Additionally, minimizing social distrust by integrating the input from all societal segments can significantly help address the wicked problems. As the societies become increasingly pluralistic, intergroup variations intensify, and the potential of building consensus is diminished substantially (Rittel & Webber, 1973). To mitigate the possibility of proposed strategies mutating into contentious issues among the subgroups, policymakers should strive to consider the distinctive attributes of each sub-public and integrate their insights into the implementation framework. For instance, in the United States, there is a broad agreement across the general population on the detrimental impacts of ineffective gun control in the country and the need for stringent regulation (Kruis et al., 2021). However, different societal subgroups hold diverse views on the most effective programs for addressing the problem. The outcome of such an approach is an innovative and personalized policy, which comprehensively captures the distinctive attributes of the sub-publics in a pluralistic society.

Other Possible Ways of Tackling Wicked Problems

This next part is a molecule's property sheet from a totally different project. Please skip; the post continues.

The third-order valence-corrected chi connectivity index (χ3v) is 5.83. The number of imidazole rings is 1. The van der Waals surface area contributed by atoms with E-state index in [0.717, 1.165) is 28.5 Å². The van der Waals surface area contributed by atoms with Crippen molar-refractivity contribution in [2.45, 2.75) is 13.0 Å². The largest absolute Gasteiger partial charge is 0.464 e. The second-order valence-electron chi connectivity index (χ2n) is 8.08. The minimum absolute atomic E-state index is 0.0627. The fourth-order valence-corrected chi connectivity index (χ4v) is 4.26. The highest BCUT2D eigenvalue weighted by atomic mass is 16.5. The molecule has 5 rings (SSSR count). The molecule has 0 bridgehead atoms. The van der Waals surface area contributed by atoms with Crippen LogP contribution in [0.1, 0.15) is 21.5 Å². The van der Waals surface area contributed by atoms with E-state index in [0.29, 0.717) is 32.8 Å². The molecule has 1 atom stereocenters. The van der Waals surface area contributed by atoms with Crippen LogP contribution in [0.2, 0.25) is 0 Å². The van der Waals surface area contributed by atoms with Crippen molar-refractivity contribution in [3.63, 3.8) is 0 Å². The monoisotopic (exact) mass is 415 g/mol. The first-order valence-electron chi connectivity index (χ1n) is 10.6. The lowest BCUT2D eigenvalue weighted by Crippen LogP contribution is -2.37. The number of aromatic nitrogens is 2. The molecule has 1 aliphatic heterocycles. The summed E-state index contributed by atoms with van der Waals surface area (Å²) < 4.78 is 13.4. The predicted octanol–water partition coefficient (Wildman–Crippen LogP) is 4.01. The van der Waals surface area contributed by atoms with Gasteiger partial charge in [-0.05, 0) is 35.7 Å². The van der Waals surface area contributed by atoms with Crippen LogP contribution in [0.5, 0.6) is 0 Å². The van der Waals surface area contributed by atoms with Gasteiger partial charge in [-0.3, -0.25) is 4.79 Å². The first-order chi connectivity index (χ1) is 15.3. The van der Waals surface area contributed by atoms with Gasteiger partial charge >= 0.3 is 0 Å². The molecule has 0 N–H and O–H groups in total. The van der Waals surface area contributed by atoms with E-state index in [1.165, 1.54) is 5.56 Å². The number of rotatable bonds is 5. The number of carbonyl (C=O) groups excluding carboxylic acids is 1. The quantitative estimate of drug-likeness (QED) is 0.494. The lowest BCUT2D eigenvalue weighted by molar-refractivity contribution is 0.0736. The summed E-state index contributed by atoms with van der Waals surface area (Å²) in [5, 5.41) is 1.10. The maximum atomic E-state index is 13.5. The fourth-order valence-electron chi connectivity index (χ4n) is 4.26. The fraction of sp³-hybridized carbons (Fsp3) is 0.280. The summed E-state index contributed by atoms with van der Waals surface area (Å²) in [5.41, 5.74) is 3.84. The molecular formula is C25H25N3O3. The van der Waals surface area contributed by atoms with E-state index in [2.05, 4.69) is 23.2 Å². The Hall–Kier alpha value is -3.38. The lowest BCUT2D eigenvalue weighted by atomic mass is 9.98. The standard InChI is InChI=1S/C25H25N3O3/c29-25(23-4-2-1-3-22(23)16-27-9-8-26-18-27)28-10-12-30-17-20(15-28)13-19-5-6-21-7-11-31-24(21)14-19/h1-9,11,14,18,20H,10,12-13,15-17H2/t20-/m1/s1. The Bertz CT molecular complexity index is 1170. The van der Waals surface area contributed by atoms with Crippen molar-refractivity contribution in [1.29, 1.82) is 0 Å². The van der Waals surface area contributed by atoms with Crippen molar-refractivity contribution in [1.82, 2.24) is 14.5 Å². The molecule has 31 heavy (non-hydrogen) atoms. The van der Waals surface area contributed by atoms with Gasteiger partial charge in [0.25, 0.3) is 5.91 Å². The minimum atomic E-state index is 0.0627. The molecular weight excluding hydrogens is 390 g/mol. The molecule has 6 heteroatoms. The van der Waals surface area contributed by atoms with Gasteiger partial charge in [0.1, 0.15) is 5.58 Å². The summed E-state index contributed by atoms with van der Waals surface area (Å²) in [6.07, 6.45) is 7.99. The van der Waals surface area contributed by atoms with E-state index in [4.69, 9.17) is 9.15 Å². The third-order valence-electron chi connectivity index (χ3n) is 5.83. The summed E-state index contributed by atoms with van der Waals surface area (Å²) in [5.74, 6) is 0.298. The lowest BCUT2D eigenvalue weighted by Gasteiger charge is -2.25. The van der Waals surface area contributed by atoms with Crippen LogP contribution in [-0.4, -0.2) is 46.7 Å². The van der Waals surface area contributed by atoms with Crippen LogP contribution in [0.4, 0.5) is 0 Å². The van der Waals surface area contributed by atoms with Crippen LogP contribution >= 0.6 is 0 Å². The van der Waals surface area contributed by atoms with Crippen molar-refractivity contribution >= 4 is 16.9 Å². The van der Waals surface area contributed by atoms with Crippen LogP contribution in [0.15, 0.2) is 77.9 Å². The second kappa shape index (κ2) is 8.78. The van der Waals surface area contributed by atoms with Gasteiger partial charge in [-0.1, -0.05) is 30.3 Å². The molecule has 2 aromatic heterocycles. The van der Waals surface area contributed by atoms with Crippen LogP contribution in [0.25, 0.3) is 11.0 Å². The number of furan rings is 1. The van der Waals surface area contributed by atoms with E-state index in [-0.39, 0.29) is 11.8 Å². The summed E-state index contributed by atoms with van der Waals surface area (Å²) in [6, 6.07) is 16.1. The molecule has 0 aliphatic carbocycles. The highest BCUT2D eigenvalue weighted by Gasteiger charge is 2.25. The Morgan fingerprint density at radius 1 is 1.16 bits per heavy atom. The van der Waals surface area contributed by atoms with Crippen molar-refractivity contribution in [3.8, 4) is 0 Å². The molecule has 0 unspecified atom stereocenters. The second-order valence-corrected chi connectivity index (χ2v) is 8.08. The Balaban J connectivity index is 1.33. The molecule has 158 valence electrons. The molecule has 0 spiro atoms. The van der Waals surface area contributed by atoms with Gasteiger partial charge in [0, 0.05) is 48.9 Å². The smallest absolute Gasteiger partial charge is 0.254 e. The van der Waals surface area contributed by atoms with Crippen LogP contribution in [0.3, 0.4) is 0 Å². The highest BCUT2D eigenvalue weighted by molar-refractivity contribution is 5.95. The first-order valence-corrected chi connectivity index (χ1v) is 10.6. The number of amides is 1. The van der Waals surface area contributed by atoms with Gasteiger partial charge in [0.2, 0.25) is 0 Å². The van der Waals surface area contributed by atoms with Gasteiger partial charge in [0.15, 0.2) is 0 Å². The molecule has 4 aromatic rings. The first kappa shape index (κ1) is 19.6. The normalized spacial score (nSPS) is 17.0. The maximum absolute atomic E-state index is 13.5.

Although most publications advocate collaborative approaches to address the wicked problems, other alternatives include adopting competitive and authoritative strategies. The former entails incentivizing the pursuit of such compelling objectives as power, influence, and market share. This implies that different stakeholders compete to develop and deliver solutions to a given problem while aspiring to derive some benefit. Alford and Head (2017) argue that this policy stimulates the formulation and generation of innovative ideas designed to exploit the available competencies to attain defined aspirations. For instance, business organizations can devote resources and develop programs through which gun sellers can swiftly scrutinize the profile of a prospective buyer to determine whether they qualify to make the purchase. Further, such a scheme can be combined with smart firearm technology and tracking abilities where a person’s biometrics are linked with the purchased gun. Although this would not summarily end the weapons problem in the United States, it would significantly minimize the potential of firearms being used by unauthorized persons and enhance their traceability.